A Child's Chair and a Philadelphia Comb Back Windsor

Making Windsor chairs is a hobby for now.

SHOP OWNER: John Moscone
LOCATION: Rochester, NH

    Although my hobby is woodworking, what I really like is Windsor chair making. To me, it is functional art. I got into this hobby about three years ago because I had no interest in going to Disney World with my wife and her sister-in-law, so I took a chair making class instead. In those three years I have made 21 chairs, mostly going to family members for special occasions and into my antique house. The chairs just seem right in a house thatís 225 years old.

    My shop is 750-ft. square and it is the remnants of a house built around 1730 and later moved to my property sometime about 1850. I just canít get away from the antique stuff. I even build the chairs on a bench thatís 200 years old. In keeping with the old time traditions, I build my chairs using through tenons and wedges and usually without any metal fasteners. I try to use only old tools in the fabrication of them like spoke shaves, drawknives, travishers, a compass plane, and a brace with spoon bits. I do my lathe work on a Shop Smith after studying pictures of old chairs and trying to emulate the turning designs.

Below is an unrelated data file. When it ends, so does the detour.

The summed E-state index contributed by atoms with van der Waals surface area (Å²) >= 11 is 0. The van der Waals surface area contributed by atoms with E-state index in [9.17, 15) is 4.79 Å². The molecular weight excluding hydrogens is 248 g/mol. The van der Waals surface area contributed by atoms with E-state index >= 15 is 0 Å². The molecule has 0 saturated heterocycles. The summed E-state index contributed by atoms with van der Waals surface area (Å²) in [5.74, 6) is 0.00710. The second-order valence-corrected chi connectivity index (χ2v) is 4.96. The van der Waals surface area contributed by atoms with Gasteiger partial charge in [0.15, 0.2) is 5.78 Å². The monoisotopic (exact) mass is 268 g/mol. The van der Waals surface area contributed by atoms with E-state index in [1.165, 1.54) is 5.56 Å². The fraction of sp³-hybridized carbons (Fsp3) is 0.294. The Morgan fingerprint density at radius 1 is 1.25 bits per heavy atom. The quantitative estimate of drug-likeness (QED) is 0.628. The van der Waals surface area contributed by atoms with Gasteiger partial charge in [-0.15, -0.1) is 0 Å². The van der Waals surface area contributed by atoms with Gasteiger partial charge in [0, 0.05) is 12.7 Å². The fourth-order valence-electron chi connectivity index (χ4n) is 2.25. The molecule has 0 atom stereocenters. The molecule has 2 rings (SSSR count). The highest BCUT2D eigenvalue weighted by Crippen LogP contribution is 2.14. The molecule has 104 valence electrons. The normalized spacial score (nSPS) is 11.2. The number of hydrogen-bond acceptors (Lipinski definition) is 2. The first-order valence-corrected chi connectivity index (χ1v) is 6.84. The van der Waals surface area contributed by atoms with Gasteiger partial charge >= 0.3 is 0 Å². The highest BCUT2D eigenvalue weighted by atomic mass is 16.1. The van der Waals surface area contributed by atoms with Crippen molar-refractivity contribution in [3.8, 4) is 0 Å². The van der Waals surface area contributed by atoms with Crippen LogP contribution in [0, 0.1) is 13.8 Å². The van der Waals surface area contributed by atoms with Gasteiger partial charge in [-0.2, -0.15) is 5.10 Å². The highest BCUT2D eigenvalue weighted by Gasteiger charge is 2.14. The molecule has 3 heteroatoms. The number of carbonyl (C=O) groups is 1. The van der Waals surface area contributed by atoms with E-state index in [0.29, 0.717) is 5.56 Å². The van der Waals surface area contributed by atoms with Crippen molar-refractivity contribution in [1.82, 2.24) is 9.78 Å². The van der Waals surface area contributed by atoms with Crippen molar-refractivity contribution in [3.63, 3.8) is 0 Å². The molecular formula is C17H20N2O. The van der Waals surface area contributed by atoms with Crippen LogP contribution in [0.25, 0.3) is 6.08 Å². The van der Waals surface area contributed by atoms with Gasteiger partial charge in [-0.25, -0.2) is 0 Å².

Child's Chair on a 200-Year-Old Bench

    I don't go the whole route when it comes to "the old way is the best way" attitude. I don't rive the spindles but I cut them from straight grain stock on my table saw, and shape them with a spokeshave, finishing them on the lathe. I use a band saw as opposed to a bow saw and I think that a bare wood chair, while not traditional, looks better than one painted. I do steam bend parts but when using cherry I find it better to do laminations on some parts that have a severe bend like arms.
Philadelphia Comb Back Windsors

    I taught myself carving so I can carve the ears in the traditional spirals and shape the knuckles in the arms. My wood of preference is cherry only because it looks so good over time. It can be a bugger to work with especially when you are turning legs. When doing this childís chair I went through seven billets of cherry to get four legs and four billets to get two long back spindles. I like oil finishes and I have been using Waterlox lately. It does a great job and has a nice feel to it. My favorite styles of Windsor chairs are the high back and comb backs. They are just stately looking chairs in my eye. I chose a scaled down version of a Massachusetts High Back for the childís chair because the High Backs seem to be the most rugged of the styles.
    As of right now this is just a hobby. While I have sold three chairs so far, it isn't something that I feel compelled to do. I want to be able to make them when I feel like it right now, not to make a deadline. Maybe when I retire Iíll change my mind.

. . . John Moscone



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